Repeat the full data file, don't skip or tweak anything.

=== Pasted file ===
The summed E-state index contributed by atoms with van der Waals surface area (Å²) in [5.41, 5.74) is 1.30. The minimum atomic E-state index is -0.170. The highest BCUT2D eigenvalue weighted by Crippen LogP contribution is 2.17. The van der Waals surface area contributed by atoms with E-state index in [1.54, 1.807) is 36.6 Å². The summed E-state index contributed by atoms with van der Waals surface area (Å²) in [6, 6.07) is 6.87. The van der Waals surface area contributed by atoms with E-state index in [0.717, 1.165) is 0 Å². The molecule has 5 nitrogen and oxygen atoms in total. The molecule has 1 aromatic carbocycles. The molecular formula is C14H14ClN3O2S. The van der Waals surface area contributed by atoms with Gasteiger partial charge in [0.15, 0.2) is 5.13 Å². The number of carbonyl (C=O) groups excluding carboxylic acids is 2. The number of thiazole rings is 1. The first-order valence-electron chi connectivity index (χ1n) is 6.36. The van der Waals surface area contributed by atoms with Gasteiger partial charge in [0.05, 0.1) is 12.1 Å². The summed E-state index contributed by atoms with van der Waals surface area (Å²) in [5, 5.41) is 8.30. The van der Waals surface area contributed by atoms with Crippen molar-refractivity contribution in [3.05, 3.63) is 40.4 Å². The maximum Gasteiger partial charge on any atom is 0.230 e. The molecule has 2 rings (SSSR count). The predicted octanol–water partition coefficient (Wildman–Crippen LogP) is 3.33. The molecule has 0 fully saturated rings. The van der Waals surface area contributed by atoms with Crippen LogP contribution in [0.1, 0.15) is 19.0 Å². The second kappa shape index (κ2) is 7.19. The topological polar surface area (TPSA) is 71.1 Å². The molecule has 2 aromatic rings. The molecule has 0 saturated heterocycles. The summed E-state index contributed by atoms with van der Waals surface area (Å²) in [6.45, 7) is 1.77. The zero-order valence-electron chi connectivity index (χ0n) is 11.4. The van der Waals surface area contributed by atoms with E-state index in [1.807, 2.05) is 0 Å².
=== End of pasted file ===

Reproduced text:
The summed E-state index contributed by atoms with van der Waals surface area (Å²) in [5.41, 5.74) is 1.30. The minimum atomic E-state index is -0.170. The highest BCUT2D eigenvalue weighted by Crippen LogP contribution is 2.17. The van der Waals surface area contributed by atoms with E-state index in [1.54, 1.807) is 36.6 Å². The summed E-state index contributed by atoms with van der Waals surface area (Å²) in [6, 6.07) is 6.87. The van der Waals surface area contributed by atoms with E-state index in [0.717, 1.165) is 0 Å². The molecule has 5 nitrogen and oxygen atoms in total. The molecule has 1 aromatic carbocycles. The molecular formula is C14H14ClN3O2S. The van der Waals surface area contributed by atoms with Gasteiger partial charge in [0.15, 0.2) is 5.13 Å². The number of carbonyl (C=O) groups excluding carboxylic acids is 2. The number of thiazole rings is 1. The first-order valence-electron chi connectivity index (χ1n) is 6.36. The van der Waals surface area contributed by atoms with Gasteiger partial charge in [0.05, 0.1) is 12.1 Å². The summed E-state index contributed by atoms with van der Waals surface area (Å²) in [5, 5.41) is 8.30. The van der Waals surface area contributed by atoms with Crippen molar-refractivity contribution in [3.05, 3.63) is 40.4 Å². The maximum Gasteiger partial charge on any atom is 0.230 e. The molecule has 2 rings (SSSR count). The predicted octanol–water partition coefficient (Wildman–Crippen LogP) is 3.33. The molecule has 0 fully saturated rings. The van der Waals surface area contributed by atoms with Crippen LogP contribution in [0.1, 0.15) is 19.0 Å². The second kappa shape index (κ2) is 7.19. The topological polar surface area (TPSA) is 71.1 Å². The molecule has 2 aromatic rings. The molecule has 0 saturated heterocycles. The summed E-state index contributed by atoms with van der Waals surface area (Å²) in [6.45, 7) is 1.77. The zero-order valence-electron chi connectivity index (χ0n) is 11.4. The van der Waals surface area contributed by atoms with E-state index in [1.807, 2.05) is 0 Å².